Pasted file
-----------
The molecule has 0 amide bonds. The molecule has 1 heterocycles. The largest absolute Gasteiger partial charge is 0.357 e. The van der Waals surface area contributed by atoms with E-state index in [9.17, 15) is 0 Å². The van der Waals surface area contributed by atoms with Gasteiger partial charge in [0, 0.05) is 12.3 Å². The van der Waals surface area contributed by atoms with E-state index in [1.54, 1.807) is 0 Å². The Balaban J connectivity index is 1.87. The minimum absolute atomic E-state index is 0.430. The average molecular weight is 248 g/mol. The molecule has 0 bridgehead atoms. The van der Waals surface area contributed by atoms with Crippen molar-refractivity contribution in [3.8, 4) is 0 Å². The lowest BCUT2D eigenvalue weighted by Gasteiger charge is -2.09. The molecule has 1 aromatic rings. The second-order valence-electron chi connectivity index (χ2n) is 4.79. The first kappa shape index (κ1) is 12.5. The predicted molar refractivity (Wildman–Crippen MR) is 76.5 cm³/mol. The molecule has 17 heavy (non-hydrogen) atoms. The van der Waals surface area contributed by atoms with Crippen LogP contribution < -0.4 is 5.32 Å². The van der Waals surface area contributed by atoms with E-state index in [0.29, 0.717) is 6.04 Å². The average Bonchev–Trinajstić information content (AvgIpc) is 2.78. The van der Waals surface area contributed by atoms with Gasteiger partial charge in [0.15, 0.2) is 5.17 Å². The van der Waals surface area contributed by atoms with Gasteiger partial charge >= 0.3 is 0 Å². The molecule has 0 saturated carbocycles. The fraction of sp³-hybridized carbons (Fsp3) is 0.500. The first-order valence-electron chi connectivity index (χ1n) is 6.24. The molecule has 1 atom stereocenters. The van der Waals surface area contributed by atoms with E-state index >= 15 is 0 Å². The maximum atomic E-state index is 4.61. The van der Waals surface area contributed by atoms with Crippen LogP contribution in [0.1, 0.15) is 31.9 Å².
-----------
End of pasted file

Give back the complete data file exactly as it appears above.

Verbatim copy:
The molecule has 0 amide bonds. The molecule has 1 heterocycles. The largest absolute Gasteiger partial charge is 0.357 e. The van der Waals surface area contributed by atoms with E-state index in [9.17, 15) is 0 Å². The van der Waals surface area contributed by atoms with Gasteiger partial charge in [0, 0.05) is 12.3 Å². The van der Waals surface area contributed by atoms with E-state index in [1.54, 1.807) is 0 Å². The Balaban J connectivity index is 1.87. The minimum absolute atomic E-state index is 0.430. The average molecular weight is 248 g/mol. The molecule has 0 bridgehead atoms. The van der Waals surface area contributed by atoms with Crippen molar-refractivity contribution in [3.8, 4) is 0 Å². The lowest BCUT2D eigenvalue weighted by Gasteiger charge is -2.09. The molecule has 1 aromatic rings. The second-order valence-electron chi connectivity index (χ2n) is 4.79. The first kappa shape index (κ1) is 12.5. The predicted molar refractivity (Wildman–Crippen MR) is 76.5 cm³/mol. The molecule has 17 heavy (non-hydrogen) atoms. The van der Waals surface area contributed by atoms with Crippen LogP contribution < -0.4 is 5.32 Å². The van der Waals surface area contributed by atoms with E-state index in [0.29, 0.717) is 6.04 Å². The average Bonchev–Trinajstić information content (AvgIpc) is 2.78. The van der Waals surface area contributed by atoms with Gasteiger partial charge in [0.15, 0.2) is 5.17 Å². The van der Waals surface area contributed by atoms with Gasteiger partial charge >= 0.3 is 0 Å². The molecule has 0 saturated carbocycles. The fraction of sp³-hybridized carbons (Fsp3) is 0.500. The first-order valence-electron chi connectivity index (χ1n) is 6.24. The molecule has 1 atom stereocenters. The van der Waals surface area contributed by atoms with E-state index >= 15 is 0 Å². The maximum atomic E-state index is 4.61. The van der Waals surface area contributed by atoms with Crippen LogP contribution in [0.1, 0.15) is 31.9 Å².